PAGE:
Program Management

Program Management is an organizational function that oversees a group of individual projects linked together through a shared organizational goal or common area of impact. This programmatic grouping of multiple projects provides synergy, consistent management, and greater visibility to stakeholders than individually managed projects.[1]

Program Management Vs. Project Management

Program management is sometimes confused with project management. Project management is the process of leading a project performed by a team to achieve certain goals, such as building a new product.

A project represents a single, focused work with a specific scope and defined output. Projects can run for several years, but their main focus remains the same. A project’s success can be measured by delivering artifacts and deliverables that align with a program’s larger goals.

Project management is delivering value that incrementally moves a program forward. Despite the emphasis on artifacts and deliverables, project management still involves strategy and planning since a project manager must determine how to meet the goals at the beginning of the project. Once a project is underway, a project manager tracks progress, allocates resources, manages risks, communicates, and more.

Program management entails managing a program with multiple related projects. Since programs are linked to strategic initiatives, they are often long-running and possibly permanent. Programs continue through organizational change, contribute to multiple goals, and contain many projects that deliver specific components of the larger strategic initiative.[2]

Program Management Vs Project Management
source: Atlassian

Benefits of Program Management

Leveraging program management practices is an effective way to execute cross-functionally and realize the strategy. Programs allow the organization to translate strategy into actionable goals to measure performance and mitigate the risk of failure. Metrics should be measurable, attainable, and aligned with the program's overall goals.

What you decide to measure will drive the program and help define projects and their intended value. How and what is delivered may change; the program's strategic goals usually don’t.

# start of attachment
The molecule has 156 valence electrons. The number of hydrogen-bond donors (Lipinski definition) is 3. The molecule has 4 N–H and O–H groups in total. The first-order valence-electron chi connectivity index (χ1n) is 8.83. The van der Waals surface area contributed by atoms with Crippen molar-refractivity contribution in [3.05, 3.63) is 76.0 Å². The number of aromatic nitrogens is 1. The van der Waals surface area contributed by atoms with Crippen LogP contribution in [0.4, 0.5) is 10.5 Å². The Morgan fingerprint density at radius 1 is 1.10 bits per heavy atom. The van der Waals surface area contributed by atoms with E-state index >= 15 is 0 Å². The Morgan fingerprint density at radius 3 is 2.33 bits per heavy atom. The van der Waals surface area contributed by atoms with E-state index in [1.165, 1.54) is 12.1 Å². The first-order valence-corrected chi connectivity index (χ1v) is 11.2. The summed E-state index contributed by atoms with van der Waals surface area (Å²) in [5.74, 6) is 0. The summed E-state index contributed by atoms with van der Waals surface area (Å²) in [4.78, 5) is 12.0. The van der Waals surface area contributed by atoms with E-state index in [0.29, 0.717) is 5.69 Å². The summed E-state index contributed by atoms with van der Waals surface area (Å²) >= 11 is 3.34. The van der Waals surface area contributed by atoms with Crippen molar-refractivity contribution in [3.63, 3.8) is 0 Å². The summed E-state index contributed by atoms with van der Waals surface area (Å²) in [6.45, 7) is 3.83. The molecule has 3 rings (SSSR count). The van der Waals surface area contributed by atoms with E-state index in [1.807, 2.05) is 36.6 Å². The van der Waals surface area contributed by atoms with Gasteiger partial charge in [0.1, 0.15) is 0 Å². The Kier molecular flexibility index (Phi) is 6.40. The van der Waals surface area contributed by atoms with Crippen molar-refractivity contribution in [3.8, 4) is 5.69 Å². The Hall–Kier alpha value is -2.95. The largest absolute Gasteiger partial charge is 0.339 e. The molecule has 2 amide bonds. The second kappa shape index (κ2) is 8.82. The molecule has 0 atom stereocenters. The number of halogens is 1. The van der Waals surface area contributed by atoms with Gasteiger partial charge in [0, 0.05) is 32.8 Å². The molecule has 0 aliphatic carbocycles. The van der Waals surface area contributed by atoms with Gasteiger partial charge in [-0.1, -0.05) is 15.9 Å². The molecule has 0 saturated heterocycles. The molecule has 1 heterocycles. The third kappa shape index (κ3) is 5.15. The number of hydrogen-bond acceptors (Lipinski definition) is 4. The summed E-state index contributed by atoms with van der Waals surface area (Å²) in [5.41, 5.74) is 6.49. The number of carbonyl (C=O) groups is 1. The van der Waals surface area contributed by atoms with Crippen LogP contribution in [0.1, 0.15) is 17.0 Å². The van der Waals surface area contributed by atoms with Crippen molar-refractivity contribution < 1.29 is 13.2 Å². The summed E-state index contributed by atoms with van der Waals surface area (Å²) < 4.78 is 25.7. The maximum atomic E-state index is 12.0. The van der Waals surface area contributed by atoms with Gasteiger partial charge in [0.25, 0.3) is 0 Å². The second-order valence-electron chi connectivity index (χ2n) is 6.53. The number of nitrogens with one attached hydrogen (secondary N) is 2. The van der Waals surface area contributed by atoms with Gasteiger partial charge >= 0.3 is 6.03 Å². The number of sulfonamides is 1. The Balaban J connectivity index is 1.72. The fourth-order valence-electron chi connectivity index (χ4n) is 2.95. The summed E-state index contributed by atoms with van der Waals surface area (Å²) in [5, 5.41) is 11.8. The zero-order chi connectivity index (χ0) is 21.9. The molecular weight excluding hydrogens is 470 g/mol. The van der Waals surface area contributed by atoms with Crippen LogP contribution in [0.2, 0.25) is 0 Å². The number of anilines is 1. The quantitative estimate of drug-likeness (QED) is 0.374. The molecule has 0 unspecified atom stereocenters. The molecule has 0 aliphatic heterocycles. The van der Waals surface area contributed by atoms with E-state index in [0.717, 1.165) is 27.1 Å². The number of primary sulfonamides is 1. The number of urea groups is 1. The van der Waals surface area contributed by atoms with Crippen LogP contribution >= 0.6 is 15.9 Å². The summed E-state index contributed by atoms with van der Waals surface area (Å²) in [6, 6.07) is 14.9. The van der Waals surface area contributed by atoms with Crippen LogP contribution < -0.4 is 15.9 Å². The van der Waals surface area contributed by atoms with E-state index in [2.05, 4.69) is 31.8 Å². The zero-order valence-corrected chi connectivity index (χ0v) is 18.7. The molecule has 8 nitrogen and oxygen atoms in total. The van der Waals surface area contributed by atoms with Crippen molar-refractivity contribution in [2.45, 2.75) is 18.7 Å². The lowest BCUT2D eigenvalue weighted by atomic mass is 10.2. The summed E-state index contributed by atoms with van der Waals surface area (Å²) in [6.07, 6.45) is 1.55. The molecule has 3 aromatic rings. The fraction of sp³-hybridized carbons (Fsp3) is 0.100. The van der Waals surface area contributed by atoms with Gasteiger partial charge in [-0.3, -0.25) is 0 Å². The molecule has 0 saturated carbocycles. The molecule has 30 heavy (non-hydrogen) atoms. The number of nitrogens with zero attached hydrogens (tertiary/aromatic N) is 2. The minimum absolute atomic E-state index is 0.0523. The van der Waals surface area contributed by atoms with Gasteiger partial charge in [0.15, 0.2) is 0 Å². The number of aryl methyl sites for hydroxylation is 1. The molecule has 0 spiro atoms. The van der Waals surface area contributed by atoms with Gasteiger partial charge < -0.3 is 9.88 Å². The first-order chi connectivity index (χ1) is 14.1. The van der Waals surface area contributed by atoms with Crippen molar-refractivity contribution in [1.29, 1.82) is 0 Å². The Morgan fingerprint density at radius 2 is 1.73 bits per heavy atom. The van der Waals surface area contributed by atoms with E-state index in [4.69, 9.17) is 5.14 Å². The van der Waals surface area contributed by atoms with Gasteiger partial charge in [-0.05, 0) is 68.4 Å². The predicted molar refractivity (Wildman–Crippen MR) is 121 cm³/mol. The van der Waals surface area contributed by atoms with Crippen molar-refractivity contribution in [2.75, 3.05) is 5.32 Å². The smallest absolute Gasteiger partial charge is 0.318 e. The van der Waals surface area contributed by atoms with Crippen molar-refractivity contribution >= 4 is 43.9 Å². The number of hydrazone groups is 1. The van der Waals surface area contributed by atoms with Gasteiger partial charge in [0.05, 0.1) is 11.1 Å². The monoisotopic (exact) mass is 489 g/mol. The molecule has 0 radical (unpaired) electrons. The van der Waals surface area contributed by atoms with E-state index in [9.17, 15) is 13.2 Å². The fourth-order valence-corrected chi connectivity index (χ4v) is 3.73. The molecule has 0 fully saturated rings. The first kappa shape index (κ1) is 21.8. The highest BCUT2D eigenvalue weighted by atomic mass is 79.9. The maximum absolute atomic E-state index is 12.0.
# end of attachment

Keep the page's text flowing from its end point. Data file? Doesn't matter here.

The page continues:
If they have, the strategy has changed, and the organization needs to react accordingly. That is why it is so important for programs to be a translation of strategy and not some side-list aligned to it. Some examples of program metrics include:

  • Financial metrics: Define the investment and its return from the viewpoint of the strategy. Identify financial metrics that can be measured incrementally to avoid waiting until completion, which will stifle the agility to shift along the way. While mature organizations require a minimum ROI, IRR, NPV, and payback period, they tell only half the story alone.
  • Operational metrics: Operational metrics, if done correctly, can help program managers handle uncertainty. For example, improving customer experience is not always immediately a financial gain (though hopefully, in the long term, it is). Still, it can be a program goal that is part of a strategy around reducing customer churn. Metrics on customer experience are then needed to determine what needs to be done to improve customer experience. Understanding the metric that drives the program and its projects will determine how to improve the customer experience. The first project in the program could be to understand what could improve the customer experience metric. For example, would you improve the customer experience through shorter wait times, improved ticket turnaround times or an increased number of tickets answered to improve the customer experience and, ultimately, reduce customer churn? The program plan does not need to know how they will improve those processes, but they expect it to achieve the goals. Execution activities determine if more support staff is needed for the team, what new technologies could improve the throughput of ticket resolution, or if introducing a new process to handle complex and exceptional types of tickets is needed. The metric helps to realize what will, and more importantly, what won’t, achieve it, and it’s a critical component of effective program management.
  • Business capability metrics: Successful strategic execution requires organizations to understand what they do well and what business capabilities they should focus on. This may even be a prerequisite for creating operational metrics. Quantify where the organization is today and where they want to be for the chosen business capabilities to track, monitor, and assess the impact of what is being delivered throughout the program.
  • Risk: Risk should be looked at throughout the program. Balancing risk with working on projects with the greatest chance of success or impact on the organization is essential in assessing the program's value. Risk needs to be assessed, managed, and mitigated where possible, but it is important to know the risk of the program at any given time and communicate that to stakeholders.

These are just a few key metrics to consider when setting up program management to ensure maximum benefits realization. Keep in mind other Key Performance Indicators (KPIs) are important for specific projects and the program as a whole, and make sure they are defined and communicated from the start.[3]

See Also